One year later, he the top of his class. Riding the coattails of his professors, soaring through his homework like mad, he is like an obstetrician aiding not others, but himself. Each of his teachers say that he will go far, that he will be one of the leading men in his field and that, come time for the new millennia, he will be at the top of the career bracket making not tens, but thousands of dollars.
   Seated at the kitchen counter with food on the table and more content than ever, he waits for Michael to get out of the shower, all the while scratching numbers into dimensions that serve as the makeup of one of the world’s current supercomputers.
   This is amazing, he thinks, looking not only at the sheet, but at the book next to him.
   Gargantuan in purpose and even greater in scope, the Computer Sciences book at his side is his Bible. Though not Catholic, Christian, Lutheran or Baptist, he believes himself to be a religious man based solely on the text within this book. It tells him of the past, the present and not only the foreseeable, but the distant future. It says that every ten years their computer processing power doubles and that by twenty-fifty, they could very well have computers that fit within contact lenses.
   Amazing. Just… amazing.
   In the distant side of the house, he hears the water turn off and the door close. Shortly thereafter, Michael emerges in a pair of boxer shorts and crosses the room to fetch one of the tacos he brought home for the afternoon’s lunch. “Hey,” he says, offering him a quick kiss on the cheek.
   “Hey,” he replies.
   “More homework?”
   “More?” he laughed. “It’s never-ending.”
   “Still,” the younger man says, unwrapping the hard shell before him. “It seems like all you’re doing lately is homework.”
   “I’ve worked my ass off to get straight-As.”
   “I know. You’ve earned it.”
   Smiling, he sets his pencil down, then reaches over to mess with his boyfriend’s hair. In response, Michael laughs and opens his mouth to take a bite out of his food.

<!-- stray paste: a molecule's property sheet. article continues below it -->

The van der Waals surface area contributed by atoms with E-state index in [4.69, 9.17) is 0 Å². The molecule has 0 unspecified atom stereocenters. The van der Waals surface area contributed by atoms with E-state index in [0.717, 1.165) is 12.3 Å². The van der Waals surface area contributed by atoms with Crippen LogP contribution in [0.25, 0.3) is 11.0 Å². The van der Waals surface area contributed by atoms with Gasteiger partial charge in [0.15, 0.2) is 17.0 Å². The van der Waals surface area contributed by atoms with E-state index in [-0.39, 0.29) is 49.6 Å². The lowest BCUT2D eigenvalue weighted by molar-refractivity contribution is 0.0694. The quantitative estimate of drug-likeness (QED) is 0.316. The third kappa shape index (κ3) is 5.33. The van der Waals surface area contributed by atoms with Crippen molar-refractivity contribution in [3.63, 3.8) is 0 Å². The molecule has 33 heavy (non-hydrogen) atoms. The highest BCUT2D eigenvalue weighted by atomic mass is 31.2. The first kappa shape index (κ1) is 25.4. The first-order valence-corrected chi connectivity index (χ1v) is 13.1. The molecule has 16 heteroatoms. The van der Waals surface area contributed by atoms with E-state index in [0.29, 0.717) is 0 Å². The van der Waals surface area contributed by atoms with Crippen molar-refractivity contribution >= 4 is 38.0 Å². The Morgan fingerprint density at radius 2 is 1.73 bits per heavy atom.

The sight alone makes him realize just what all he is working for—their present, their future, maybe even a family. He’s broached the topic of adopting or maybe even hiring a surrogate, but they haven’t talked about it in detail. They’re young, not even in their mid-twenties, and can wait for such things as children. Besides—in his current frame of mind, he doesn’t think that he would be a capable father, especially not with all the schoolwork he has piled up.
   Caring for a baby and going to school—he might as well shoot himself in the foot.
   Ah well, he thinks. It’s no big deal.
   Taking a bite out of his own taco, he bows his head and continues his work.

   “Your grades are impressive,” Professor Haldwell says in a meeting after class one day. “You must study quite a bit.”
   “I do, sir,” he replies, sliding his hands into his pockets.
   “I never expected this from you, Mr. Arnoldson.”
   “Thank you.”
   “Can I be honest, son?”
   “Yes sir.”
   “I thought you were just some dumb hick like most of the other kids here are.”
   “Sir,” he laughs.
   “It’s true, Mr. Arnoldson. You’re one of the brighter bulbs in this group.”
   “I appreciate the compliment,” he smiles, reaching out to shake the man’s hand as he offers it. “I’m just trying to work toward a better future.”